Apple TV

Apple today announced the new Apple TV, 1/4 the size and just $99 to boot (which means £99 in the UK). This thing is going to sell, it will exceed every market expectation and will become as ubiquitous as a Sky box. And I don’t want one. Instead I just bought myself a new Mac Mini, specced out and seated very comfortably beneath my HDTV. Why? Because, despite what Jobs may say, some people do want a TV that’s also a computer.

My opening paragraph wasn’t a dig at the Apple TV. It really will take off because the vast, some would say entire, population just want to sit down with a comfortable remote and pick a film to watch. For them the idea of never worrying about storage or updates or codecs is heaven and is what Apple excels in. At the end of the day, the Apple TV just works.

So why don’t I want one? Well…

  1. Our household is on a BT Unlimited broadband package. What that actually means is a “soft cap” of 100Gb a month. Any more and speed is throttled to 200Kbps, compared to the normal 10Mbps (of which we will typically get 6Mbps). Even if streams are uninterrupted (and there’s nothing to say they won’t be given the amount of work Apple have done with recent codecs), those who watch a lot of TV will potentially hit their limits, especially if they’re on a package provided alongside Sky TV etc. I have enough trouble as it is staying under the limit, Apple TV would be certain suicide.
  2. Apple have partnered with two of the major TV studios in America, other territories are yet to be mentioned. What does this mean? You can have this show, but not that one. You can have the latest series, but not the first. In essence: your viewing habits are decided by the studios, much like subscription channels currently are. Thanks, but no thanks. If I want to watch something I don’t care if a corporate bigwig has decided otherwise, my time, my viewing habits.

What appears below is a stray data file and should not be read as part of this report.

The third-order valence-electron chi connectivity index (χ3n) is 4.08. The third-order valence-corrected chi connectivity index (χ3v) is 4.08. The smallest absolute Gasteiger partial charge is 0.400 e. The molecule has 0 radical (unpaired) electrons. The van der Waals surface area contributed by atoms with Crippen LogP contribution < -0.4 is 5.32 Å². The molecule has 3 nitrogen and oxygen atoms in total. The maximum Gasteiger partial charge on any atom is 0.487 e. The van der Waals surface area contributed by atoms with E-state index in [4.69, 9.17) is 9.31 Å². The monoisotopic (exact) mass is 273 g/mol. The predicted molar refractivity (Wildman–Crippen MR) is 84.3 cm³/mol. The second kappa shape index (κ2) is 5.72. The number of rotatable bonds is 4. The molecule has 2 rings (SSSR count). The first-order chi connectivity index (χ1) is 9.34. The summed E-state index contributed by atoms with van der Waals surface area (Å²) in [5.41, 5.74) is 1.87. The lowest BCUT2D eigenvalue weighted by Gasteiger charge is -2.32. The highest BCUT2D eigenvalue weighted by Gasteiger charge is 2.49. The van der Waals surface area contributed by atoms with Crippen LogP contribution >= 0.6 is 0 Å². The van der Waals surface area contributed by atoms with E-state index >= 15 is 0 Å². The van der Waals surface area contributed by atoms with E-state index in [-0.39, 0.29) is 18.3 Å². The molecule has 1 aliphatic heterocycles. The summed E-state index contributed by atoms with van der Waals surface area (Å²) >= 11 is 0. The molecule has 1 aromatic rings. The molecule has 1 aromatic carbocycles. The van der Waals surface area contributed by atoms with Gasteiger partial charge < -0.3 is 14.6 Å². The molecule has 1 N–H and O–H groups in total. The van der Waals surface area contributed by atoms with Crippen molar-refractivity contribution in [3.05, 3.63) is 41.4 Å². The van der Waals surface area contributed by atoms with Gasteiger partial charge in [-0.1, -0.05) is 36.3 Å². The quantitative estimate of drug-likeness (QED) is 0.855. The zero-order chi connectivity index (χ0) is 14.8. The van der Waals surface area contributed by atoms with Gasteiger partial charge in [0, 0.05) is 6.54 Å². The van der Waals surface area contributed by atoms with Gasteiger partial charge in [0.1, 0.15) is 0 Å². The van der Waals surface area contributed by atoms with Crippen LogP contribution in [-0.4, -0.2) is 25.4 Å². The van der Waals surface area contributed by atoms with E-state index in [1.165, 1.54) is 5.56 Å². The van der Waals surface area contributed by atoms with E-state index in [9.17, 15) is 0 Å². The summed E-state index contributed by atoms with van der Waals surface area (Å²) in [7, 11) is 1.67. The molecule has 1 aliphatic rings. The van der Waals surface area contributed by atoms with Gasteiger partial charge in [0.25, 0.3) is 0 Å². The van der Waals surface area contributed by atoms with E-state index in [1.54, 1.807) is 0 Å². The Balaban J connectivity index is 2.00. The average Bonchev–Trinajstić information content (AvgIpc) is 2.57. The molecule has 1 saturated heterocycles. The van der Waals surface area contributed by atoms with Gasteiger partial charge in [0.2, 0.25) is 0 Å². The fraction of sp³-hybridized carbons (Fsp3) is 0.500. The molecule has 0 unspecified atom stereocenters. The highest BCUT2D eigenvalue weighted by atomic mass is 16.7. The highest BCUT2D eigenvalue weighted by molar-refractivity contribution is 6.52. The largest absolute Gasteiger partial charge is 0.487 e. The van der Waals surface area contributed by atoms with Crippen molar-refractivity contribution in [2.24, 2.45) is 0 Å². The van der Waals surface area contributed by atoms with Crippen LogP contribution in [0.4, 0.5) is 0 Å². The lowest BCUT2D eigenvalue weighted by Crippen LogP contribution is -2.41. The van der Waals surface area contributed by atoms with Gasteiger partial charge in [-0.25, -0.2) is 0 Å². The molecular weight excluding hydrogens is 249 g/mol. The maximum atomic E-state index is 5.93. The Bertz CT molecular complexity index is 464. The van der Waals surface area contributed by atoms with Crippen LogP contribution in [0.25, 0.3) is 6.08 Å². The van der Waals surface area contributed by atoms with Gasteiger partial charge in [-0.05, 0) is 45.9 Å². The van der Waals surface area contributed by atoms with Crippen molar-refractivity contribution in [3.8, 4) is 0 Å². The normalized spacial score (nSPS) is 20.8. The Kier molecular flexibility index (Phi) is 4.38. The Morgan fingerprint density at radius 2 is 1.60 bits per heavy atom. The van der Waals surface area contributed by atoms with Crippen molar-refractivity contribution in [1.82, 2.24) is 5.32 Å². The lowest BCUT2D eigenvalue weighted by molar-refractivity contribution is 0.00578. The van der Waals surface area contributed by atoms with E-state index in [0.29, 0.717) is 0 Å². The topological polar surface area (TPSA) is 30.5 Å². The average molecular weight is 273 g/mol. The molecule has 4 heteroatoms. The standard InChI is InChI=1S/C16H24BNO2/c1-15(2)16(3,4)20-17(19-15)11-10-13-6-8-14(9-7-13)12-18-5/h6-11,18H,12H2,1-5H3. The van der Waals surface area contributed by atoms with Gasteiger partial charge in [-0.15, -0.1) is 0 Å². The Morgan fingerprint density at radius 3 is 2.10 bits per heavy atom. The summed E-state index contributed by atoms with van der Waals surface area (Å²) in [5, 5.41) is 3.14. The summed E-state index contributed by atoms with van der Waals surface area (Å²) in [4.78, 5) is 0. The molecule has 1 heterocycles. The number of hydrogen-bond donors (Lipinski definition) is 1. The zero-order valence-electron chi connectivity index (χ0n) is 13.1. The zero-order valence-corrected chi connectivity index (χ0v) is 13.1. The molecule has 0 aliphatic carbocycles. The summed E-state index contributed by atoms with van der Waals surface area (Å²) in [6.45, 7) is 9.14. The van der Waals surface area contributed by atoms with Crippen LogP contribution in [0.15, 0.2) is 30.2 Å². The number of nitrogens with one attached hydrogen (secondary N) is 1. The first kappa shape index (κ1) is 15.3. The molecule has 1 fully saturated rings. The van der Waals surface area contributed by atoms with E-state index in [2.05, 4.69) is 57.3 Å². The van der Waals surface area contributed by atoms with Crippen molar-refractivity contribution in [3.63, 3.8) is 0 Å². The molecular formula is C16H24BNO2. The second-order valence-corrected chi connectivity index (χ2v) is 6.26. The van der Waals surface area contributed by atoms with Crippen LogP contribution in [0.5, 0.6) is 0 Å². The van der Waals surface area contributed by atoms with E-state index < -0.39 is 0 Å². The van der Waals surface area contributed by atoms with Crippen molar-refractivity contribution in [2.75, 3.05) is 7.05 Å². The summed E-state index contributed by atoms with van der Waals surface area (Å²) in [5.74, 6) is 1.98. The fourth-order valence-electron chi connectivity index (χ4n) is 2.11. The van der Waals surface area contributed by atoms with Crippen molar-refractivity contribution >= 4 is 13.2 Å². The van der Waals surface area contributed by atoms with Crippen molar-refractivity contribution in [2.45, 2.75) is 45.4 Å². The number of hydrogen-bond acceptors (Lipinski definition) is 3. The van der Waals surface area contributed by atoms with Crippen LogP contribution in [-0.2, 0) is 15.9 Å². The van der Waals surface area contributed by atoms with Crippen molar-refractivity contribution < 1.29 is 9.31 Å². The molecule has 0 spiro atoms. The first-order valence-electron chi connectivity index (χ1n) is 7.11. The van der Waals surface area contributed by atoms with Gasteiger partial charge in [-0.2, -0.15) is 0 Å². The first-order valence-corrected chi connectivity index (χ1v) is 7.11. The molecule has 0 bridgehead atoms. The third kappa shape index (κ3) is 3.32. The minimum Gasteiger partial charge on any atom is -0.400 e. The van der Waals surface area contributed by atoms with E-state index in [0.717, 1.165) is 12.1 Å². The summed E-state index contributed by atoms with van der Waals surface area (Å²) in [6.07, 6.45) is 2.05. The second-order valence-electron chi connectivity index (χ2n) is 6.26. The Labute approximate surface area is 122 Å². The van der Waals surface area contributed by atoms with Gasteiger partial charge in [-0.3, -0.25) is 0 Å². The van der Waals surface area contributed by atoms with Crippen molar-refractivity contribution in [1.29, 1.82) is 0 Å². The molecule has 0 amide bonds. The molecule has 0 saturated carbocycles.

3. Over the past few weeks I’ve watched all of Stargate Atlantis seasons 1-3. That’s 60 episodes, you do the math in terms of what it would have cost. It’s cheaper to buy the combined boxsets, but then the Apple TV doesn’t have a DVD drive so you’d have to put it in a Mac and stream it (if this is supported, again no details from Apple yet). And what about putting on a random episode of Family Guy to lul yourself to sleep at night? At $1 a pop that soon adds up, especially if you continually fall asleep in them.
  4. This is a big one for myself, but not for most: I have a large collection of DVDs and Blu-Rays that I have transferred to my computer and store on a Drobo. These are in a muddle of formats, from Apple-compatible mp4 through to SD AVI and HD MKV. I doubt the Apple TV would ever support streaming the latter two and I don’t have the time or effort necessary to re-encode all of them.
  5. And last, but by no means least, I use the Mac Mini for a lot besides watching videos on the TV above it. Running Plex and Rivet means I can watch any video stored on the Drobo on my iPad, iPhone, Xbox 360, PS3 or even remotely. In addition I also use the Mini as a home server, torrent box, file drop, and a multitude of other miscellaneous tasks that are ideally suited to a machine that’s always on and sits silently in the corner. In other words, it’s a computer that happens to be hooked up to a TV.

But as I said, I am the exception to the rule. I’ve spent a fair chunk of money on my current set-up because it works for me, and partly because I’m a geek if truth be told. Would my parents want a Mac Mini stuck under their TV? Hell no, the Apple TV is perfect for them. Plug in, hit play, relax. With the Mac Mini you have to set it up, install codecs, download and configure Plex and then sit back and relax, but there are benefits. An Apple TV can show you images and rotten tomato ratings for a film, Plex can load all of that alongside Wikipedia descriptions, IMDB cast lists, and much more. In fact, I’m also writing a review of the latest version of Plex which should be online later this week.

At the end of the day, there are those who for whom watching is only half the fun. For everyone else, there’s an Apple TV.

Update: Also just learnt the Apple TV is only 720p. The difference may be negligible to full 1080p, but if you’ve spent the extra on a good HDTV you expect it to be used to its fullest extent.